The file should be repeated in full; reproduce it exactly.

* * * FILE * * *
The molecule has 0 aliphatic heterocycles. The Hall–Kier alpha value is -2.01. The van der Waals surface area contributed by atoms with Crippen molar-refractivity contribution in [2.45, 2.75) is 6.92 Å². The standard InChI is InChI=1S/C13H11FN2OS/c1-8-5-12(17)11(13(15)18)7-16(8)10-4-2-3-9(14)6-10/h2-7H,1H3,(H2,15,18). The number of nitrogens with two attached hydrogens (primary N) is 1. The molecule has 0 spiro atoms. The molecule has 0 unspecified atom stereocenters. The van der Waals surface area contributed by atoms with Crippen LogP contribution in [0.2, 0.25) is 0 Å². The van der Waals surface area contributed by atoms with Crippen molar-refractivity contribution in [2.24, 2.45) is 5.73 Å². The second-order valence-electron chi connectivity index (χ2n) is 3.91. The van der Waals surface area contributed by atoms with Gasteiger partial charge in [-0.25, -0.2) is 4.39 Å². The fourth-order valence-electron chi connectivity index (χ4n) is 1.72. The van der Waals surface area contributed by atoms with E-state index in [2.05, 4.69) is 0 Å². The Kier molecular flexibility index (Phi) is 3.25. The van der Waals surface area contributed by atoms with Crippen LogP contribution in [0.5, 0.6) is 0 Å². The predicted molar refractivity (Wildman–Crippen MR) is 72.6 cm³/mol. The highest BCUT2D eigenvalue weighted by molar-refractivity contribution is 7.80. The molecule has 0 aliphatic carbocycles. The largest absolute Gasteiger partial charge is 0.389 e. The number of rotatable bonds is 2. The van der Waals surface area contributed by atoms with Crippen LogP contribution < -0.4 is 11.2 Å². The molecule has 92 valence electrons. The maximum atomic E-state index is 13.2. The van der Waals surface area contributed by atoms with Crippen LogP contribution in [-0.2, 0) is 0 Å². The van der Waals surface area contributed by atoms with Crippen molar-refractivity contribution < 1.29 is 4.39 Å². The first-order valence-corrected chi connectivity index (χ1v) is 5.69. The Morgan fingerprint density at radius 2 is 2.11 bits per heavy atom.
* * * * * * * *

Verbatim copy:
The molecule has 0 aliphatic heterocycles. The Hall–Kier alpha value is -2.01. The van der Waals surface area contributed by atoms with Crippen molar-refractivity contribution in [2.45, 2.75) is 6.92 Å². The standard InChI is InChI=1S/C13H11FN2OS/c1-8-5-12(17)11(13(15)18)7-16(8)10-4-2-3-9(14)6-10/h2-7H,1H3,(H2,15,18). The number of nitrogens with two attached hydrogens (primary N) is 1. The molecule has 0 spiro atoms. The molecule has 0 unspecified atom stereocenters. The van der Waals surface area contributed by atoms with Crippen LogP contribution in [0.2, 0.25) is 0 Å². The van der Waals surface area contributed by atoms with Crippen molar-refractivity contribution in [2.24, 2.45) is 5.73 Å². The second-order valence-electron chi connectivity index (χ2n) is 3.91. The van der Waals surface area contributed by atoms with Gasteiger partial charge in [-0.25, -0.2) is 4.39 Å². The fourth-order valence-electron chi connectivity index (χ4n) is 1.72. The van der Waals surface area contributed by atoms with E-state index in [2.05, 4.69) is 0 Å². The Kier molecular flexibility index (Phi) is 3.25. The van der Waals surface area contributed by atoms with Crippen LogP contribution in [0.5, 0.6) is 0 Å². The predicted molar refractivity (Wildman–Crippen MR) is 72.6 cm³/mol. The highest BCUT2D eigenvalue weighted by molar-refractivity contribution is 7.80. The molecule has 0 aliphatic carbocycles. The largest absolute Gasteiger partial charge is 0.389 e. The number of rotatable bonds is 2. The van der Waals surface area contributed by atoms with Crippen LogP contribution < -0.4 is 11.2 Å². The molecule has 92 valence electrons. The maximum atomic E-state index is 13.2. The van der Waals surface area contributed by atoms with Crippen LogP contribution in [-0.2, 0) is 0 Å². The van der Waals surface area contributed by atoms with Crippen molar-refractivity contribution < 1.29 is 4.39 Å². The first-order valence-corrected chi connectivity index (χ1v) is 5.69. The Morgan fingerprint density at radius 2 is 2.11 bits per heavy atom.